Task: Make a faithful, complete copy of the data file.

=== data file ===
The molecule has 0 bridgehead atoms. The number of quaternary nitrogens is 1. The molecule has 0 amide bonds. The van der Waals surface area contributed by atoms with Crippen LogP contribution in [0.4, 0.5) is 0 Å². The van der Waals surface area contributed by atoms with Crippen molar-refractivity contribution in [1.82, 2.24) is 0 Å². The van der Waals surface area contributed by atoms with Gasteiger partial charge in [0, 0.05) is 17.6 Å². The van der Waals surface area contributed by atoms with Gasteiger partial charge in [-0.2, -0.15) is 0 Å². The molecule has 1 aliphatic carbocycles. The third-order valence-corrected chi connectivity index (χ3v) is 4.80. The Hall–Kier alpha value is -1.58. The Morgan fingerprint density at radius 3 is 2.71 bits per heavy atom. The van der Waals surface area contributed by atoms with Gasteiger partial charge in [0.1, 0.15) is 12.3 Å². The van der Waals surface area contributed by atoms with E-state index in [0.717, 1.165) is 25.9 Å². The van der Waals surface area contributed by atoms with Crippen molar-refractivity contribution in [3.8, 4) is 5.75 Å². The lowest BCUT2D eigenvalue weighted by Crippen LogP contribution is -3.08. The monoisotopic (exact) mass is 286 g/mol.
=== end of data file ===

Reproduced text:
The molecule has 0 bridgehead atoms. The number of quaternary nitrogens is 1. The molecule has 0 amide bonds. The van der Waals surface area contributed by atoms with Crippen LogP contribution in [0.4, 0.5) is 0 Å². The van der Waals surface area contributed by atoms with Crippen molar-refractivity contribution in [1.82, 2.24) is 0 Å². The van der Waals surface area contributed by atoms with Gasteiger partial charge in [0, 0.05) is 17.6 Å². The van der Waals surface area contributed by atoms with Gasteiger partial charge in [-0.2, -0.15) is 0 Å². The molecule has 1 aliphatic carbocycles. The third-order valence-corrected chi connectivity index (χ3v) is 4.80. The Hall–Kier alpha value is -1.58. The Morgan fingerprint density at radius 3 is 2.71 bits per heavy atom. The van der Waals surface area contributed by atoms with Gasteiger partial charge in [0.1, 0.15) is 12.3 Å². The van der Waals surface area contributed by atoms with E-state index in [0.717, 1.165) is 25.9 Å². The van der Waals surface area contributed by atoms with Crippen molar-refractivity contribution in [3.8, 4) is 5.75 Å². The lowest BCUT2D eigenvalue weighted by Crippen LogP contribution is -3.08. The monoisotopic (exact) mass is 286 g/mol.